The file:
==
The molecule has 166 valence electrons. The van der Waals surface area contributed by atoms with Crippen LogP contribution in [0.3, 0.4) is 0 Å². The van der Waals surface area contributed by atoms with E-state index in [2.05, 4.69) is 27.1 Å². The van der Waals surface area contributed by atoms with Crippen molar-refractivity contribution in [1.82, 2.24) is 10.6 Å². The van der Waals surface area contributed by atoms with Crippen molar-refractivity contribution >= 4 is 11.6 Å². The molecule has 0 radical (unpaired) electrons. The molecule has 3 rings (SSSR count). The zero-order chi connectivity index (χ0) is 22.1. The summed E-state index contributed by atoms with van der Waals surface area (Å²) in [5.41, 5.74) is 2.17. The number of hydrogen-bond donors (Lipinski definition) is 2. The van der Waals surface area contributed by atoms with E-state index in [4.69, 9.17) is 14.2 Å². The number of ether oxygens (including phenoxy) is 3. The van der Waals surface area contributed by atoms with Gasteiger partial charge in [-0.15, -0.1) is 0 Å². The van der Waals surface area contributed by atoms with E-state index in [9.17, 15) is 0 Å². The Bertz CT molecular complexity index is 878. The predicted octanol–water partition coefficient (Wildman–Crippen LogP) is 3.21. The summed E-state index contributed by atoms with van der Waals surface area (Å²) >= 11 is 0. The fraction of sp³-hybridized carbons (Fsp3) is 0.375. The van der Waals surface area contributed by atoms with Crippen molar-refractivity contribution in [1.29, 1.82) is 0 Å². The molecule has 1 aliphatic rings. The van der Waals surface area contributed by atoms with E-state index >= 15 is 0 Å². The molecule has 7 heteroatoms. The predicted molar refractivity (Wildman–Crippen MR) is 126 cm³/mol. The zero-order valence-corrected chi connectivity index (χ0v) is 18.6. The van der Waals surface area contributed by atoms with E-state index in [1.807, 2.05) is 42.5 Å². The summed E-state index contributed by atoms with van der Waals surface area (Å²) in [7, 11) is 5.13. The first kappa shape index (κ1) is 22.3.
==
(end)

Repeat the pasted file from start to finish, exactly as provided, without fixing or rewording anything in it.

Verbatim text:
The molecule has 166 valence electrons. The van der Waals surface area contributed by atoms with Crippen LogP contribution in [0.3, 0.4) is 0 Å². The van der Waals surface area contributed by atoms with E-state index in [2.05, 4.69) is 27.1 Å². The van der Waals surface area contributed by atoms with Crippen molar-refractivity contribution in [1.82, 2.24) is 10.6 Å². The van der Waals surface area contributed by atoms with Crippen molar-refractivity contribution >= 4 is 11.6 Å². The molecule has 0 radical (unpaired) electrons. The molecule has 3 rings (SSSR count). The zero-order chi connectivity index (χ0) is 22.1. The summed E-state index contributed by atoms with van der Waals surface area (Å²) in [5.41, 5.74) is 2.17. The number of hydrogen-bond donors (Lipinski definition) is 2. The van der Waals surface area contributed by atoms with E-state index in [4.69, 9.17) is 14.2 Å². The number of ether oxygens (including phenoxy) is 3. The van der Waals surface area contributed by atoms with Gasteiger partial charge in [-0.15, -0.1) is 0 Å². The van der Waals surface area contributed by atoms with E-state index in [9.17, 15) is 0 Å². The Bertz CT molecular complexity index is 878. The predicted octanol–water partition coefficient (Wildman–Crippen LogP) is 3.21. The summed E-state index contributed by atoms with van der Waals surface area (Å²) >= 11 is 0. The fraction of sp³-hybridized carbons (Fsp3) is 0.375. The van der Waals surface area contributed by atoms with Crippen molar-refractivity contribution in [1.29, 1.82) is 0 Å². The molecule has 1 aliphatic rings. The van der Waals surface area contributed by atoms with E-state index >= 15 is 0 Å². The molecule has 7 heteroatoms. The predicted molar refractivity (Wildman–Crippen MR) is 126 cm³/mol. The zero-order valence-corrected chi connectivity index (χ0v) is 18.6. The van der Waals surface area contributed by atoms with E-state index in [1.807, 2.05) is 42.5 Å². The summed E-state index contributed by atoms with van der Waals surface area (Å²) in [7, 11) is 5.13. The first kappa shape index (κ1) is 22.3.